For example, the Trust for Public Land, which has built more than 186 playgrounds in New York City public schools, reports that its costs are roughly half what the Parks Department pays. At a time when mounting needs and declining revenues mean capital dollars need to stretch as far as possible, the high costs of parks capital projects present a major obstacle to infrastructure improvement. In addition, extremely long timelines cause public consternation and frustrate elected officials, leading some to question the viability of funding parks projects.

“I have to question the logic,” says Council Member Andrew Cohen of the Bronx, “when projects I funded at the very beginning of my first term still haven’t seen a shovel in the ground.” For example, the process to build a single comfort station in Harlem’s Marcus Garvey Park, at a cost of $3.2 million with four different funders, started in March of 2015, and is projected to conclude in January 2019.13 A similar project in Brooklyn took seven years and $2 million to build.14 According to a New York Daily News investigation, the Parks Department had 43 projects delayed for five or more years in 2017.15 

The capital process for parks projects is highly circuitous, with at least seven different agencies and offices reviewing various elements of each project, including a number of time-intensive approvals from the Office of Management and Budget (OMB). In most cases, these problems are not unique to the parks system, but reflect deeper issues with the city’s capital process overall, although officials report particular frustrations with the slow pace of many parks projects. Under the leadership of Commissioner Mitchell Silver, the Parks Department is making improvements to the capital process, shaving several months off the design and construction phases for newly initiated projects and mandating additional pre-construction testing to head off deeper changes down the road. But these efforts will have to go much further in order to significantly speed up the process and control skyrocketing costs.16 

Although the needs may appear daunting, revitalizing New York City’s public parks infrastructure will be essential to the city’s future. “Parks, in and of themselves, are vital infrastructure,” says Commissioner Silver. “Parks are the first line of defense in New York’s resiliency efforts. They are increasingly used for stormwater retention, as tides rise. And they are now home to transit networks that are connecting the city.”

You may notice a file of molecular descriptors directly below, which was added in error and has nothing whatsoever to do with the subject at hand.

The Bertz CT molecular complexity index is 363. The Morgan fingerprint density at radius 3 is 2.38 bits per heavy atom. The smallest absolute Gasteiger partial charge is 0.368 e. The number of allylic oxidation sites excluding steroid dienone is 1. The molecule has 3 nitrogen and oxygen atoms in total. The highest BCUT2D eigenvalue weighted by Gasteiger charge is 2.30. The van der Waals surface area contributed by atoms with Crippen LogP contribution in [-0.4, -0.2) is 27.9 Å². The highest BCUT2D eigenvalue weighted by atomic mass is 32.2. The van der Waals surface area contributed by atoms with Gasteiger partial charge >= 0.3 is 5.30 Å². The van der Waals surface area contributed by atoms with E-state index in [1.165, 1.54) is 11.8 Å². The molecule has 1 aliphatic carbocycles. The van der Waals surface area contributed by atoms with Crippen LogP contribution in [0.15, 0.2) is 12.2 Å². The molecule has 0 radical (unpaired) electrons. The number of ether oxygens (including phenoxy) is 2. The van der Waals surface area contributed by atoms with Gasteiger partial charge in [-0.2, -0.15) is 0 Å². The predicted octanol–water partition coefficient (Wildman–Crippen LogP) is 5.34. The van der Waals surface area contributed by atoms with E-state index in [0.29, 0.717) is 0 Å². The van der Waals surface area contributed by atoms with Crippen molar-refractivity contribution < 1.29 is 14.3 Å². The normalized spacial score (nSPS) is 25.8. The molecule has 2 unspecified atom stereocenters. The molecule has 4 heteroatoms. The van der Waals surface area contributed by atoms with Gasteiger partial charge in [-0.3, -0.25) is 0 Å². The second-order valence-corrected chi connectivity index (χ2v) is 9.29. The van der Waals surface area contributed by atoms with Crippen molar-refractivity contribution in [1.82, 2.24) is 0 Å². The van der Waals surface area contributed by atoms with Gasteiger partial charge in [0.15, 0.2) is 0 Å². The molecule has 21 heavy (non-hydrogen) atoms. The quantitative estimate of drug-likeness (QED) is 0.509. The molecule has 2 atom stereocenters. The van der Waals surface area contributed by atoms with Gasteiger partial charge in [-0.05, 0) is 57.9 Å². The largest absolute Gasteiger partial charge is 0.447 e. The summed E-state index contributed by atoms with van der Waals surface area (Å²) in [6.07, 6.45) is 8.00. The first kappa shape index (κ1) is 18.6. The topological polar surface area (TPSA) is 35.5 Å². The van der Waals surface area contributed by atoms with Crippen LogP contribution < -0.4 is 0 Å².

Parks Initiative and Anchor Parks Initiative have placed renewed emphasis on parks equity, investing in infrastructure improvements across all five boroughs. Between 2014 and 2016, the Parks Department’s expense budget increased by 16.4 percent, and its focus has largely shifted from building new parkland—which remains integral for the city’s healthy development—to much needed state of good repair spending, infrastructure planning, and maintenance. Voluntary commitments made by conservancies to provide maintenance in lesser-funded parks are also positive steps in balancing the playing field.

The city’s ten-year capital strategy for parks in FY 2019 is also the largest in the agency’s history, allocating $4.6 billion for parks, or $460 million per year. Meanwhile, the parks system’s state of good repair estimate—the funds necessary to bring its assets up to par—is $589 million for the next three years. Yet this report finds that both amounts fall short of the full scope of needs. We estimate that bringing the parks system up to a state of good repair would cost at least $5.8 billion over the next decade, or nearly $580 million a year; this figure only includes estimates of the repair and renovation costs to upgrade existing infrastructure, rather than including projected costs for any new additions.

“New York City was blessed with having a tremendous program of construction during the Works Progress Administration,” says Adrian Benepe, former Parks Department commissioner under Mayor Michael Bloomberg and senior vice president at the Trust for Public Land. “But all of those structures—bridges, highways, parks, pools—they’re all nearing the end of their natural life. So I’d say a very, very big bill is coming due, in the billions."